Small-scale-induced anisotropy of a 3D subsurface model: quantitative analysis and numerical simulations of waves within

Paul Cupillard, Wim Mulder, Modeste Irakarama, Antoine Mazuyer, Pierre Anquez

Research output: Contribution to conferenceAbstractScientific

35 Downloads (Pure)


Within the last decade, non-periodic homogenization proved to be an accurate upscaling method for computing smooth equivalent media of elastic models of the earth interior. Doing so, it reveals the seismic anisotropy induced by small-scale structures and it eases the numerical simulation of wave propagation in complex geological settings by preventing from the use of fine and complex meshes or grids, provided that wave simulators can take anisotropy into account. In the present work, we investigate the small-scale-induced anisotropy of a typical subsurface model, namely the SEG-EAGE overthrust, for a fmax = 10Hz wavefield. We find that the amount of anisotropy can reach 20% locally and that orthorhombic anisotropy can be a poor approximation in some areas, suggesting that the analysis of datasets in terms of orthorhomby may be not relevant. However, while low-symmetry classes of anisotropy are naturally handled by the spectral-element method (SEM), they challenge the finite-difference method (FDM) in terms of implementation and computation cost. To estimate the benefit of using homogenized media in either SEM or FDM codes, we perform numerical simulations in both the initial overthrust model and its smooth version, using either regular SEM meshes or FDM grids of different resolution. We compare the obtained waveforms with a reference solution, which allows us to study the accuracy of the simulations as a function of the computation cost for both the SEM and the FDM.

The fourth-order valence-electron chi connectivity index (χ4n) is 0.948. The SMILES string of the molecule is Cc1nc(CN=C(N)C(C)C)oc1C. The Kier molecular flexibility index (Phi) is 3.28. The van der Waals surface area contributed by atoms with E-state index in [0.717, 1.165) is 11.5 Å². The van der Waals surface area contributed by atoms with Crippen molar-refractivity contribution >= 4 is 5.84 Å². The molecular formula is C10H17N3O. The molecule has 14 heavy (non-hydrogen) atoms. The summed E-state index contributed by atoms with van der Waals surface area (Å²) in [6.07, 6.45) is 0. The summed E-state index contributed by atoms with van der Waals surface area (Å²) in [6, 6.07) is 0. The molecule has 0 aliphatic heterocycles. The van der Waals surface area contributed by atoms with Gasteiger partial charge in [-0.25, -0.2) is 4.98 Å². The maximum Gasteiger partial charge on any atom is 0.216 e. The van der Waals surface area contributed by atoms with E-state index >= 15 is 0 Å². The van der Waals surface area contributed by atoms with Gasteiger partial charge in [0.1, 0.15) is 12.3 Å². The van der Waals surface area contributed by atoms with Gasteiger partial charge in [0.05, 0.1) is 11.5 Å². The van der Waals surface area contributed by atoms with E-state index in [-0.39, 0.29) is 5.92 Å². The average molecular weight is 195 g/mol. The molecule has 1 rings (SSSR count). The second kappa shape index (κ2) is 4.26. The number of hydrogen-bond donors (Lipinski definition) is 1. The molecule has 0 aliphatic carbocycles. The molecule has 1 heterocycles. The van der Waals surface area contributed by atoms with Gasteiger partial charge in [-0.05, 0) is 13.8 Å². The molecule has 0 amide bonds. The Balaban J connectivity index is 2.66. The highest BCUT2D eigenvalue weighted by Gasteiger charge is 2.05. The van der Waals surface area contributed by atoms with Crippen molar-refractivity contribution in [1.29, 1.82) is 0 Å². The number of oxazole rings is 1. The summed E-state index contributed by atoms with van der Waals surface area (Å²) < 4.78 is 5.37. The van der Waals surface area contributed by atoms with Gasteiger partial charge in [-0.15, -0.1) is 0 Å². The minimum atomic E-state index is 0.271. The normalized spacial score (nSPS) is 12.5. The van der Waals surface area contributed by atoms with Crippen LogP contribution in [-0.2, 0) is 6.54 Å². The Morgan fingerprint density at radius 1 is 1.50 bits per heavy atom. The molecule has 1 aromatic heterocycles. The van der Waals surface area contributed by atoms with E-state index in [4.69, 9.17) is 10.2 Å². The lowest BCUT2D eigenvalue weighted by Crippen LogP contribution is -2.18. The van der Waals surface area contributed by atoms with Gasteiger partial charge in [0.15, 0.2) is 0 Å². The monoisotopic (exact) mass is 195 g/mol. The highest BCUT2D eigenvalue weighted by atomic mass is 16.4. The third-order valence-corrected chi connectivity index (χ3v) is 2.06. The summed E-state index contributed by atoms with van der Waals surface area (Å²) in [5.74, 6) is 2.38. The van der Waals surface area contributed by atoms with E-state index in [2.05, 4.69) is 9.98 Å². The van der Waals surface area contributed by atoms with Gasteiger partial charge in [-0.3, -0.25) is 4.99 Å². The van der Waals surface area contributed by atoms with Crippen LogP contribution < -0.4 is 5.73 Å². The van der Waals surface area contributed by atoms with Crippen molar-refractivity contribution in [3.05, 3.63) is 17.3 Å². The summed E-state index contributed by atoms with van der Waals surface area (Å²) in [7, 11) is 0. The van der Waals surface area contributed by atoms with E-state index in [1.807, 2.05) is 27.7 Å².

Original languageEnglish
Number of pages1
Publication statusPublished - 2019
EventAGU Fall Meeting 2019 - San Francisco, United States
Duration: 9 Dec 201913 Dec 2019


ConferenceAGU Fall Meeting 2019
CountryUnited States
CitySan Francisco
Internet address


Dive into the research topics of 'Small-scale-induced anisotropy of a 3D subsurface model: quantitative analysis and numerical simulations of waves within'. Together they form a unique fingerprint.

Cite this